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G'Day. Im pretty new to overclocking and have been having a go at overclocking my new rig of an e6600, PW5 DH Delux (1305 Bios), Corsair PC 5300 DDR2-667 and have a water cooling kit.<br />
<br />
Ive managed to get a stable PC running @ 3.2 but i cant seem to push it any higher. Ive tried increasing the vcore but it didnt seem to have much effect.<br />
<br />
I have the following settings in the bios.<br />
<br />
CPU Freq: 370<br />
Dram Freq: Auto<br />
<br />
Performance: Auto<br />
PCI Express: 100<br />
PCI Clock: 33.33<br />
<br />
Memery Voltage: Auto<br />
CPU vcore: 1.520<br />
<br />
sfsb: Auto<br />
mch: Auto<br />
ich: Auto<br />
<br />
I havnt changed any other settings in the bios. Im sure its something simple that im missing here but i just cant seem to figure it out so any help would be very much appreciated.
 

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Originally Posted by <strong>Campdog</strong>

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<div style="font-style:italic">G'Day. Im pretty new to overclocking and have been having a go at overclocking my new rig of an e6600, PW5 DH Delux (1305 Bios), Corsair PC 5300 DDR2-667 and have a water cooling kit.<br />
<br />
Ive managed to get a stable PC running @ 3.2 but i cant seem to push it any higher. Ive tried increasing the vcore but it didnt seem to have much effect.<br />
<br />
I have the following settings in the bios.<br />
<br />
CPU Freq: 370<br />
Dram Freq: Auto<br />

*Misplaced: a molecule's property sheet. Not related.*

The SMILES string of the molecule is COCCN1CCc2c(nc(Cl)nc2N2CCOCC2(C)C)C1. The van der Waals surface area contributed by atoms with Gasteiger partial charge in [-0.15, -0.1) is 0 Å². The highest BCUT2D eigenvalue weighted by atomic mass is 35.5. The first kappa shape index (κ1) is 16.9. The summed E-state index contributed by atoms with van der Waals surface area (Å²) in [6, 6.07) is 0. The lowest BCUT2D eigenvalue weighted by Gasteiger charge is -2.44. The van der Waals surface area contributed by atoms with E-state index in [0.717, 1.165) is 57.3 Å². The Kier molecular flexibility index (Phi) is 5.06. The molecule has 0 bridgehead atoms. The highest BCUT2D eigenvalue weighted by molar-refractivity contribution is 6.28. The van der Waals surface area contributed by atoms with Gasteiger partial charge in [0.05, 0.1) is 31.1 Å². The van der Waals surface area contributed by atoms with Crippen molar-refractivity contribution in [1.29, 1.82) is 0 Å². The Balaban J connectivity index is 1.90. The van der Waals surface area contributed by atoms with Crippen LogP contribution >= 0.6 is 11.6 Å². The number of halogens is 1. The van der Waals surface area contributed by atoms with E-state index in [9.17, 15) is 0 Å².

<br />
Performance: Auto<br />
PCI Express: 100<br />
PCI Clock: 33.33<br />
<br />
Memery Voltage: Auto<br />
CPU vcore: 1.520<br />
<br />
sfsb: Auto<br />
mch: Auto<br />
ich: Auto<br />
<br />
I havnt changed any other settings in the bios. Im sure its something simple that im missing here but i just cant seem to figure it out so any help would be very much appreciated.</div>

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</div>Does "CPU Freq: 370" mean your FSB? I would of thought that, with a 9x multiplier, @ 3.2GHz you'd be looking @ an FSB of around 356, for 356 x 9 = 3204MHz (3.2GHz) ? @ 370, it'd be more like 370 x 9 = 3330MHz (3.3GHz) ?<br />
<br />
Give us a <a href="http://www.cpuid.com/cpuz.php" target="_blank">CPU-Z</a> screen shot of your best o/c. My initial thought, without seeing a CPU-Z screenshot, would be that you need to change your RAM timings (making them looser) or increase your RAM voltage, or both. I'm a little new to DDR-2, but I would of thought that, if you're running an FSB of 356 and your RAM @ 1:1 with your FSB, you would of o/c'ed your RAM by about 7% and if you are actually running an FSB of 370 (as you seem to be saying) you'd of o/c'ed it by around 11%. It's not a massive RAM o/c, but without altering timings or voltage it could well be enough to cause instability and to block further CPU overclocking.<br />
<br />